Bruce Alphenaar is Chair, and Professor of the Electrical and Computer Engineering at the University of Louisville with the distinction of Research Scholar in Nanotechnology. He received his Ph.D. in Applied Physics from Yale University in 1991, after which he worked as a research scientist for Philips Research Laboratories (The Netherlands), and for Hitachi Research Laboratory, based at the University of Cambridge, England. There he was presented with the Hitachi Manager Director's award for his research on spin electronic devices and circuitry. He joined the University of Louisville in 2000, where his recent research focus includes energy scavenging and high efficiency photovoltaic devices. He has published over 50 peer reviewed journal articles, holds 8 US and European patents, and has been invited to speak on his work at numerous international symposia. Since joining the University of Louisville, he has been PI or co-PI on over $35 M in research funding. His work is currently funded by the National Science Foundation, the Department of Energy, and the Department of Defense.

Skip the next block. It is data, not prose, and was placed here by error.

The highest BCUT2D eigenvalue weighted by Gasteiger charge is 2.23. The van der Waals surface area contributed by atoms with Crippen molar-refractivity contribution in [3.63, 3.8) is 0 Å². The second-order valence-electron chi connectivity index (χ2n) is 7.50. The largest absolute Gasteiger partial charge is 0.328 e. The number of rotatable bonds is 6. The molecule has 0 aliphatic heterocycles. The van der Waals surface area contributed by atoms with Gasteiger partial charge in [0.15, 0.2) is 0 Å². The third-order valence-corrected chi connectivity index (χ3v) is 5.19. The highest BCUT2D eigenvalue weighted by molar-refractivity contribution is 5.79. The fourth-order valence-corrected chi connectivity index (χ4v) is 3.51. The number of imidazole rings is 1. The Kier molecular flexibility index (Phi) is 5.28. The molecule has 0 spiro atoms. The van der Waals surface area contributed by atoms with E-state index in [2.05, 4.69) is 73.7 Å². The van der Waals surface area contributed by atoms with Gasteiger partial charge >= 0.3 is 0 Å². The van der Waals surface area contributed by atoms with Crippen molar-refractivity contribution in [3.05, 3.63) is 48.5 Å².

- Ph.D. in Applied Physics, Yale University, 1991
- M.S. in Applied Physics, Yale University, 1986
- B.S. in Physics, Trinity College, 1984
The strain induced resistance change is compared for asymmetric, symmetric and diffused piezoresistive elements. Finite element analysis is used to simulate the performance of a T-shaped piezoresistive MEMS cantilever, including a lumped parameter model to show the effect of geometric asymmetry on the piezoresistor sensitivity. Asymmetric piezoresistors are found to be much more sensitive to applied load than the typical symmetric design producing about two orders of magnitude higher resistance change. This is shown to be due to the difference in the stress distribution in the symmetric and asymmetric geometries resulting in less resistance change cancellation in the asymmetric design. Although still less sensitive than diffused piezoresistors, asymmetric piezoresistors are sensitive enough for many applications, and are much easier to fabricate and integrate into MEMS devices.